Pressure Reducing Valves (PRVs) are a type of valve installed in the plumbing of residential homes and commercial buildings to regulate water pressure. The purpose of a PRV is to reduce incoming water pressure from the public water mains to a pressure that is safe for a customer’s plumbing system. The PRV provides water pressure consistency and is also a water conservation tool.
Mallory Valley must maintain higher levels of pressure in the public water mains in order to deliver water to all parts of the District. In addition, the District’s water distribution system is gravity fed. Therefore, pressure can vary greatly from one area of the District to another. The District cannot regulate or guarantee water pressure on the customer’s side of the meter.
Below are some of the most frequently asked questions about water pressure and PRVs:
What should the pressure be set at in my home?
Mallory Valley recommends pressure levels no greater than 70 psi.
Why do I need a pressure reducing valve?
The Uniform Plumbing Code (cited above) requires a pressure reducing valve on all plumbing systems exceeding 80 psi. Additionally, irrigation systems may require a reducing valve if pressures exceed 70 psi. This requirement will prevent damage of the piping system due to excessive pressures.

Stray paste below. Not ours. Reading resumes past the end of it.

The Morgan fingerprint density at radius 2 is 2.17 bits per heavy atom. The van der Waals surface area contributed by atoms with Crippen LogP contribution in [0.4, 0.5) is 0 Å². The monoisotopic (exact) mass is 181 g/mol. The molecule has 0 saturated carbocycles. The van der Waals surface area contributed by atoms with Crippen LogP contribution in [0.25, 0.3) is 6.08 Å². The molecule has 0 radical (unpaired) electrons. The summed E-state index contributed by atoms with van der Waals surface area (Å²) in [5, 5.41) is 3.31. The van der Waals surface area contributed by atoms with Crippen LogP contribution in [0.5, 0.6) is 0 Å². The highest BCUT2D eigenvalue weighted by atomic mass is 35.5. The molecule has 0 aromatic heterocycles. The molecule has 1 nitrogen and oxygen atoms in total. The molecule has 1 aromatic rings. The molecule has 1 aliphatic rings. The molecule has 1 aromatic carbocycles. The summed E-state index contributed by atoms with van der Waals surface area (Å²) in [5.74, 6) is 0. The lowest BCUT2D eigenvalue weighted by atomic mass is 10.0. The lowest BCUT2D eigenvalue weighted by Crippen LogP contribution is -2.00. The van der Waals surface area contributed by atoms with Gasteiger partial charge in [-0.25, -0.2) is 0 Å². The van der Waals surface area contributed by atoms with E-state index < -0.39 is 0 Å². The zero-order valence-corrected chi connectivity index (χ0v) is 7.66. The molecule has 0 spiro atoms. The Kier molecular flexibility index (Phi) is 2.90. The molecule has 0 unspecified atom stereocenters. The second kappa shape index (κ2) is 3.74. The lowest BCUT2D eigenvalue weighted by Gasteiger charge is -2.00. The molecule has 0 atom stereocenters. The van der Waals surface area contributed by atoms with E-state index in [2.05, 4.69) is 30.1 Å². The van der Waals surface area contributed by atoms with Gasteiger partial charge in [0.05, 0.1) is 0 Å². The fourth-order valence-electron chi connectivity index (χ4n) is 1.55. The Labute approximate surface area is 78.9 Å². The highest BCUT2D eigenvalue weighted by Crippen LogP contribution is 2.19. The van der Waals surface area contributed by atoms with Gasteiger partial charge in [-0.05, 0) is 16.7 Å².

What are the symptoms of a PRV that is no longer working properly?
- A sudden loss of or a gradual reduction in water pressure within the home.
- A banging or high pitched whistling sound coming from the pipes usually when the water is being turned off.
- PRVs may also fail in the open position providing higher than desired pressures.
- Typically there is no indication this may have occurred other than noticeably higher pressure at the faucet or toilets that continue to run after the bowl is filled.
What does a PRV look like?
The following are some examples of typical residential PRVs